The most recent of my active research interests bears the working-title ‘Global Volunteers‘ and builds on my fieldwork in South Africa, at the same time broadening the thematic and regional focus. The projects starts out from the observation that, in recent decades, the importance of volunteer activities on the African continent has substantially increased, involving not just so-called ‘volunteer tourists‘ from countries of the global North, but also local African people who for one reason or the other engage in volunteerism.
In recent years I have conducted brief stints of research in this field, mostly concentrating on interactions between local and international volunteers in urban Zambia. Preliminary fieldwork findings make it clear that there are various interesting topics to be explored further. For example, many NGOs in the Zambian health sector are keen to have volunteers from countries of the global North partly because these volunteers often serve as channels for donations and external funding opportunities. Yet many of the young people from these countries, like Germany or the UK, who join these NGOs for a certain period of time, had previously never had to deal with cases of mortal disease. As a consequence, their volunteer work is a stressful experience for them. What I am able to show on the basis of my preliminary research is that, in order not to lose them as volunteers, some Zambian NGOs recruit local volunteers who are secretly entrusted with the task of emotionally stabilizing the international volunteers. In doing so, they establish a new and paradoxical category of volunteer, namely ‘the volunteer who helps other volunteers‘. In South Africa, on the other hand, I witnessed interactions between three different types of volunteer: (a) adolescents from Europe on a gap year who wish to make life-changing experiences in social or ecological work; (b) middle-class ‘white‘ South Africans who want to compensate symbolically for their past involvement in the apartheid system; and (c) economically destitute ‘black‘ men from the townships who hope to be able to enter the job market through volunteer activities. The highly interesting point here is that all of them gather and partly collaborate under the label of ‘volunteering‘ while in fact they have different motivations for doing so and, most importantly, hugely different ideas of what the ‘public good‘ could and should be.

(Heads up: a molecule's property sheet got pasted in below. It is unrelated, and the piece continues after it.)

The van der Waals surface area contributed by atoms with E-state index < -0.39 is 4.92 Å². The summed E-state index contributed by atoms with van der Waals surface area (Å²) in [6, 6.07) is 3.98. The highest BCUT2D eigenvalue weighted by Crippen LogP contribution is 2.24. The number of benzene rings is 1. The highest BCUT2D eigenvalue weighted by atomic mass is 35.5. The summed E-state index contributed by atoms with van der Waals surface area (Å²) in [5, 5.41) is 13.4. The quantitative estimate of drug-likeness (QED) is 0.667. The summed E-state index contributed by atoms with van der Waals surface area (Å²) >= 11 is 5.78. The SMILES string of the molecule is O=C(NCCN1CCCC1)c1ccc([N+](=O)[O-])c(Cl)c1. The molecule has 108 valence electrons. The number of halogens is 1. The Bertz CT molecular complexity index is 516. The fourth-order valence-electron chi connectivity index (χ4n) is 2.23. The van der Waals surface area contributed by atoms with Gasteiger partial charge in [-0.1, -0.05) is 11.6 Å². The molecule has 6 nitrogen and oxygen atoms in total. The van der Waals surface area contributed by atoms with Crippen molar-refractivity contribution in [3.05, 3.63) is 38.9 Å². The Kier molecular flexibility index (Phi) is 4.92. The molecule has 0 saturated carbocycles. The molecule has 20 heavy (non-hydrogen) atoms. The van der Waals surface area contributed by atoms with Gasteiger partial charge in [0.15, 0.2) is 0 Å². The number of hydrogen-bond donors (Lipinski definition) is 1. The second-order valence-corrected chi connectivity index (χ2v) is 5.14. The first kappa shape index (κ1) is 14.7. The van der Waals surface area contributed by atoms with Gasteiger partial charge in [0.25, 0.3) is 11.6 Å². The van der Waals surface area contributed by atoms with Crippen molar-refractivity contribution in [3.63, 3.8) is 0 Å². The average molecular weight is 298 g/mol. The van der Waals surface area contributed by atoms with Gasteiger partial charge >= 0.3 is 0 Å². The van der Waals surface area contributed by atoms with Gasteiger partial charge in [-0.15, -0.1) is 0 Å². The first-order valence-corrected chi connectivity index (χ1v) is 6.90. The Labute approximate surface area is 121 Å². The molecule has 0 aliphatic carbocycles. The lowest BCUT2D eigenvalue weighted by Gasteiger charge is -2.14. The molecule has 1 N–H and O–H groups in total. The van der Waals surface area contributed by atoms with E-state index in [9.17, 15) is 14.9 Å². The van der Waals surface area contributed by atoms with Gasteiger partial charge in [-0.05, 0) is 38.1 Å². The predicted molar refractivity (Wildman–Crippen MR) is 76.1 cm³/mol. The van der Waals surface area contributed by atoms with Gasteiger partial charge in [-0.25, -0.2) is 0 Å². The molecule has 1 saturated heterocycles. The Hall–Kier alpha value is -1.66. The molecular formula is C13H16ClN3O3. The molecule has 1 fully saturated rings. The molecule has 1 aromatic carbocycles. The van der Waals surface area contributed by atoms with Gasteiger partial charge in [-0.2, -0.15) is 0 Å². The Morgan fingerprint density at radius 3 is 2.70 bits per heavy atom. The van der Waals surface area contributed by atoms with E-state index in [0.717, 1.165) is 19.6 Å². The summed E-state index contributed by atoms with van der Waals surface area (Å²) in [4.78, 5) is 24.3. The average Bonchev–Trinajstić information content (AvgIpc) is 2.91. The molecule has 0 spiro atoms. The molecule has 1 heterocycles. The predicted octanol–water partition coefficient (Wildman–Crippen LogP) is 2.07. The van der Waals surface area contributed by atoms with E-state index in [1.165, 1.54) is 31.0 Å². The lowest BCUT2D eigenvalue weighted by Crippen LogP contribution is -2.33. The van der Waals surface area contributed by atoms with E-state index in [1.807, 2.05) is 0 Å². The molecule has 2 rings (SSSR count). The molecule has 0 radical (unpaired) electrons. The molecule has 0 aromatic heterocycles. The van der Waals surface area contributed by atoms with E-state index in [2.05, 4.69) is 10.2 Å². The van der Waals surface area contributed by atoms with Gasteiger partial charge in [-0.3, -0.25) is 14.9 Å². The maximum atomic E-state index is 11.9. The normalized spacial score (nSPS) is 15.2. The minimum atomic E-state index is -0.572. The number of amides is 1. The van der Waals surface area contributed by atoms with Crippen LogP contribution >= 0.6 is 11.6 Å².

My first publication on this new topic will appear next year in a volume on voluntarism in Africa edited by Ruth Prince (Cambridge) and Hannah Brown (Durham). This article bears the title ‘Undoing Apartheid Legacies: Volunteering as Repentance and Politics by Other Means‘ and thematizes connections between volunteer activities in South Africa and the volunteers‘ political pasts. By focussing on how these connections are made, the conventional anthropological focus on volunteering is widened substantially. It allows us to take into account the emergence of volunteering out of specific biographies, which are themselves embedded in specific socio-political histories and historical terrains, and that – as a consequence – the volunteers‘ quest for the ‘good‘ not only seeks to repair current wrongs, but sometimes also to right past ones.